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A subjective measure of how investors are feeling about a security or market. Generally speaking, market sentiments are positive when stock prices are going up and negative when they are going down. Because feelings sometimes change more slowly than a market's underlying fundamentals, market sentiment helps explain why securities have a tendency to become either overvalued or undervalued. Some investors plan to make investment decisions in a way that disregards market sentiment, while others attempt to profit from it. See also: Crowd theory, Subjective probabilities, The Theory of Moral Sentiments.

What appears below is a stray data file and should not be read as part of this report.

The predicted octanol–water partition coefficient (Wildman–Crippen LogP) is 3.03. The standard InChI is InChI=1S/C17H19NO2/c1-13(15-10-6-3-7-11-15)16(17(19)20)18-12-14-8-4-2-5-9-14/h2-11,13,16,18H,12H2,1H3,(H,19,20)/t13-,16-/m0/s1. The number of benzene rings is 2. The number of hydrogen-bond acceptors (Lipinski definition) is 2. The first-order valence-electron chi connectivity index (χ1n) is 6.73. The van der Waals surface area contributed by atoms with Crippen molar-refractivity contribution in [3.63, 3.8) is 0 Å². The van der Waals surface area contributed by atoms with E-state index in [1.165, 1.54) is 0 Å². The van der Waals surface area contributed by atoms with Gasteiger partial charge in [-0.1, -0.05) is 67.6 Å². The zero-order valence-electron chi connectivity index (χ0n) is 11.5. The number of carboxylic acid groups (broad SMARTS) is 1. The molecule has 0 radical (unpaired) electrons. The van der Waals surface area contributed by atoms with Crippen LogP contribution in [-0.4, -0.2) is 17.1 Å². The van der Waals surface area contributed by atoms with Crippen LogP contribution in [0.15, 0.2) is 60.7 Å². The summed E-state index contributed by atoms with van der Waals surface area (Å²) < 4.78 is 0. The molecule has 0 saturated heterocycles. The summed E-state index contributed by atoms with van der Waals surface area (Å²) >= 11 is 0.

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The intuitive feeling of the investment community regarding the expected movement of the stock market. For example, if market sentiment is bullish, then most investors expect an upward move in the stock market.
Wall Street Words: An A to Z Guide to Investment Terms for Today's Investor by David L. Scott. Copyright © 2003 by Houghton Mifflin Company. Published by Houghton Mifflin Company. All rights reserved. All rights reserved.